Digital auto retailing is getting more personal.
That’s a good thing, because online shoppers like the “human” touch, even if it comes from non-human software.
So say automotive panelists speaking during a Reuters webinar titled “Surprising the customer in the decade of transformation.”
Digital personalization, or the systematic ability to use artificial intelligence to individually meet and respond to online car shoppers, “used to be operationally expensive,” but today “the barriers are getting lower,” says panelist Alain Nana- Sinkam, a senior vice president at TrueCar, an online automotive marketplace that connects sellers and buyers.
Advances in digital marketing make this one of the “most exciting times in automotive history,” says Brian Kramer, executive vice president of Cars.com, a leading third-party provider to auto dealers.
In apparent AI irony, he adds: “New technology will bring back the humanity of interaction.”
Sensing customer wants and needs is vital to a car sale, whether it’s done in-store or online using sophisticated software systems, webinar participants say.
With modern technology, “the pace of learning, the time it takes to get to know the customer, can happen very quickly now,” says Wendy Bauer, general manager of AWS Automotive, a data/digital unit of online retail giant Amazon. . “The pace of innovation is incredible.”
Digital retailing “is a whole new ball game” as technology advances and more internet-dependent youth enter the auto market, says Amira Aly, director of financial services at Lucid Motors, an electric vehicle startup.
She sees “great opportunities” to harness AI to improve the online car-buying experience. One of them is a chat feature that anticipates buyers’ questions, says Aly. “I don’t have to think it through because (chat technology) is guiding me. This is how you delight the customer. That is in the future.”
A TrueCar survey indicates that 62% of car consumers surveyed say they would consider a full online shopping experience.
Of that group, 81% who say they are willing to “pay more for a superior experience” plan to buy their next car online, Nana-Sinkam says. “It’s like some consumers paying an extra $40 to get on a plane first.”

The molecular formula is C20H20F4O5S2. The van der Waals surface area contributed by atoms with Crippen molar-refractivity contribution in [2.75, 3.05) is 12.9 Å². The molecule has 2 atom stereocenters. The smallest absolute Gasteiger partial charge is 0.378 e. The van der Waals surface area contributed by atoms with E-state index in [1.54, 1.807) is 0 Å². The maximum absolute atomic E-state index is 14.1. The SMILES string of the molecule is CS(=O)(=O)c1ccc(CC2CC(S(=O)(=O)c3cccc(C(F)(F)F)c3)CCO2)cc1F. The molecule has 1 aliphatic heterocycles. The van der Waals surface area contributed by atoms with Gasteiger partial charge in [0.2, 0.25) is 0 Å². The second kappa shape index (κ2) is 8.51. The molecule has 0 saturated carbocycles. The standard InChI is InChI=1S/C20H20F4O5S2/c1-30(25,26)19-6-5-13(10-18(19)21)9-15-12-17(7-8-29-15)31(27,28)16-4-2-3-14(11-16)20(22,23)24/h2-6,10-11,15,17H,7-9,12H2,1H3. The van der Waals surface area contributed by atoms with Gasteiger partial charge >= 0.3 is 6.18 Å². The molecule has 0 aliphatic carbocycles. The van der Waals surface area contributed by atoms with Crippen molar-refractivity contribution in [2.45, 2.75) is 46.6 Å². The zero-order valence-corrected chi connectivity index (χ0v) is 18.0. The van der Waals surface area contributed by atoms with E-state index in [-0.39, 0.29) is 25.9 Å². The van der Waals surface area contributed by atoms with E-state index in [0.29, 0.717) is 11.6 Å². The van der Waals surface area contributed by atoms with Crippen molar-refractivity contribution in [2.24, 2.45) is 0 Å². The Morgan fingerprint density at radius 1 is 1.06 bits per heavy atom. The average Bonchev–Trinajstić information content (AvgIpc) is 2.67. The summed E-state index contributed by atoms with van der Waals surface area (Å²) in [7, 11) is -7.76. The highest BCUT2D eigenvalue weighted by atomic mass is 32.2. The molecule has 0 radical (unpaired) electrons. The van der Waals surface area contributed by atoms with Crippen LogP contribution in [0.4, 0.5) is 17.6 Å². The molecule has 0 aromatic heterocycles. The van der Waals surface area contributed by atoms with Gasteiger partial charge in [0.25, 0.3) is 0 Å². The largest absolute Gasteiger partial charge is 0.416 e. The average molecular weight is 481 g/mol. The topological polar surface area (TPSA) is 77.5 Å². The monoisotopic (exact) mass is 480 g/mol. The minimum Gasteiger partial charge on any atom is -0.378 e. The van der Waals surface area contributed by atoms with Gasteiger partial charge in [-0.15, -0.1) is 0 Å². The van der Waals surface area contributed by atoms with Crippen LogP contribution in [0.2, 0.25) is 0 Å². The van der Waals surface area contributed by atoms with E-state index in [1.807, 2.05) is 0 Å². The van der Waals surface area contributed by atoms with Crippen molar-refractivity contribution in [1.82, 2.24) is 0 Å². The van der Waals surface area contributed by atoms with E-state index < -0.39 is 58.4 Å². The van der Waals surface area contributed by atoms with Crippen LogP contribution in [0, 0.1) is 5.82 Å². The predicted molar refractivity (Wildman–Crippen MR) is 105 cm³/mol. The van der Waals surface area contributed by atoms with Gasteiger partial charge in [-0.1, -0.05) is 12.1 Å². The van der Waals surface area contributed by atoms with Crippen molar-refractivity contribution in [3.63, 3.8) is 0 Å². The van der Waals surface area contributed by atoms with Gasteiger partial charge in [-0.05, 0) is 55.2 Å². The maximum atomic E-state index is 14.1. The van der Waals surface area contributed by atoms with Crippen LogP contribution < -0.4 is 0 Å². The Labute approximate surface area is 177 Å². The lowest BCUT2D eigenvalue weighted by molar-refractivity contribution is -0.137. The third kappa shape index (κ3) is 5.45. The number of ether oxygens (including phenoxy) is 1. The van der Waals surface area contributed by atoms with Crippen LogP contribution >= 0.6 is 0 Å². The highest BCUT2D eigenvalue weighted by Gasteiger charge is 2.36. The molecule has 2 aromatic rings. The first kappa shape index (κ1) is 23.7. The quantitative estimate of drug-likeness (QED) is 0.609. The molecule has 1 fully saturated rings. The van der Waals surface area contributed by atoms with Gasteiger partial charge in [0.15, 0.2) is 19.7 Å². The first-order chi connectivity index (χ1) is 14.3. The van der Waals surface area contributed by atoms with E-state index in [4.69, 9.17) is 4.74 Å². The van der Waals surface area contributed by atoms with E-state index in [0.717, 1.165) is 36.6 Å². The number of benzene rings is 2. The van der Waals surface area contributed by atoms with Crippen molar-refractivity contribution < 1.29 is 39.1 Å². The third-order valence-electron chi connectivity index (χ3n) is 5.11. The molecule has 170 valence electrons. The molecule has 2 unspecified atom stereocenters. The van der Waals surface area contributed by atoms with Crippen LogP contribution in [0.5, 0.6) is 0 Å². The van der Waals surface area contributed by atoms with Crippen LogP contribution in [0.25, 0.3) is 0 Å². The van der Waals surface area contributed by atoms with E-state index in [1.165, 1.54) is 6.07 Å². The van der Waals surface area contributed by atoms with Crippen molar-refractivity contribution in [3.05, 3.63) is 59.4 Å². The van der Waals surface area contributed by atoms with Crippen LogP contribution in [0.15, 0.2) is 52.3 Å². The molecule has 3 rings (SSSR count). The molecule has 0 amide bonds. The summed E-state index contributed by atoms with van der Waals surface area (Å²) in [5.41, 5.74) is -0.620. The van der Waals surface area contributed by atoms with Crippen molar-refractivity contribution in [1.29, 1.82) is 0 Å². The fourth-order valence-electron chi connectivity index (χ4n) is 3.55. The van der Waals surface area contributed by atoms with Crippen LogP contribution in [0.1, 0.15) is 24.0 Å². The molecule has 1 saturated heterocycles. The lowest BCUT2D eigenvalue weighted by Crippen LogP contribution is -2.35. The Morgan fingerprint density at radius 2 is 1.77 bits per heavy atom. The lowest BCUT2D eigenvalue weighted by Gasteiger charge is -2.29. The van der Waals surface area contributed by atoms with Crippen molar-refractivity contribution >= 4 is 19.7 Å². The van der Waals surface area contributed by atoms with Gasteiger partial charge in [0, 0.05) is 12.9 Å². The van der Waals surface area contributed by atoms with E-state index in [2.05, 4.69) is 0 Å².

Bauer advocates for a digital car buying process that gives users choice, convenience, flexibility and control. “There are many benefits when you give them.”
As advanced as digital auto retailing has become, webinar participants do not anticipate that it will eventually replace shopping at the dealership.
“There is a happy medium,” says Aly. “You can’t discount what dealers have done, from offering test drives to being there to talk about the product.”
He advocates the current hybrid model that combines online and face-to-face purchases. “If online was so well, we wouldn’t have studios, which is what Lucid calls their dealerships,” she says.
Adds Nana-Sinkam, referring to the well-trained showroom staff: “You always need an expert who can demystify the process.”
Kramer says of his personal car buying: “I still trust dealers. A lot of dealers do a fantastic job, with or without customers coming in.”
He says the statistical research debunks some preconceived notions, including his own, such as the idea that people won’t buy a vehicle without first trying it out. “I thought that was true, but that was before I saw the data,” says Kramer. “The fact is some car buyers don’t want a test drive.”
Car buyers used to follow a step-by-step car buying process. Not anymore. Not in the digital age.
“One of the biggest changes is that the path to a car sale is no longer linear,” says Nana-Sinkam. “There needs to be flexibility for consumers who want to start in different ways.”